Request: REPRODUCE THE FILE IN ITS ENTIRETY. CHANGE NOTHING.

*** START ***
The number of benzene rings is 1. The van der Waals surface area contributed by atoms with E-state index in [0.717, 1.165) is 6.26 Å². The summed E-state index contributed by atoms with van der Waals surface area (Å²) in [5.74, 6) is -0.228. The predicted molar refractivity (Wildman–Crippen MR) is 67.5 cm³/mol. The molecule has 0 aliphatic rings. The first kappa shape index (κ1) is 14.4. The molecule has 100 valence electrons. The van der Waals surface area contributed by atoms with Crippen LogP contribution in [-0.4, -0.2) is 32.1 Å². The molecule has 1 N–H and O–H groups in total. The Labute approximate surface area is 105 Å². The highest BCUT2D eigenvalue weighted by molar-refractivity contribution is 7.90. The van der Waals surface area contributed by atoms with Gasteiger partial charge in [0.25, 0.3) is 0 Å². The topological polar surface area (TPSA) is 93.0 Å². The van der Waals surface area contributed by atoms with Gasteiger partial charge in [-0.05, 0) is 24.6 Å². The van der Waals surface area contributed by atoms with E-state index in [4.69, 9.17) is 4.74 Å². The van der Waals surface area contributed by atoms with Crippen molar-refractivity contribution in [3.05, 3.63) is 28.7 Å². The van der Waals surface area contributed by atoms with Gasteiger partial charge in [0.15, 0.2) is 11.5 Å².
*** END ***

The number of benzene rings is 1. The van der Waals surface area contributed by atoms with E-state index in [0.717, 1.165) is 6.26 Å². The summed E-state index contributed by atoms with van der Waals surface area (Å²) in [5.74, 6) is -0.228. The predicted molar refractivity (Wildman–Crippen MR) is 67.5 cm³/mol. The molecule has 0 aliphatic rings. The first kappa shape index (κ1) is 14.4. The molecule has 100 valence electrons. The van der Waals surface area contributed by atoms with Crippen LogP contribution in [-0.4, -0.2) is 32.1 Å². The molecule has 1 N–H and O–H groups in total. The Labute approximate surface area is 105 Å². The highest BCUT2D eigenvalue weighted by molar-refractivity contribution is 7.90. The van der Waals surface area contributed by atoms with Gasteiger partial charge in [0.25, 0.3) is 0 Å². The topological polar surface area (TPSA) is 93.0 Å². The van der Waals surface area contributed by atoms with Gasteiger partial charge in [-0.05, 0) is 24.6 Å². The van der Waals surface area contributed by atoms with E-state index in [4.69, 9.17) is 4.74 Å². The van der Waals surface area contributed by atoms with Crippen molar-refractivity contribution in [3.05, 3.63) is 28.7 Å². The van der Waals surface area contributed by atoms with Gasteiger partial charge in [0.15, 0.2) is 11.5 Å².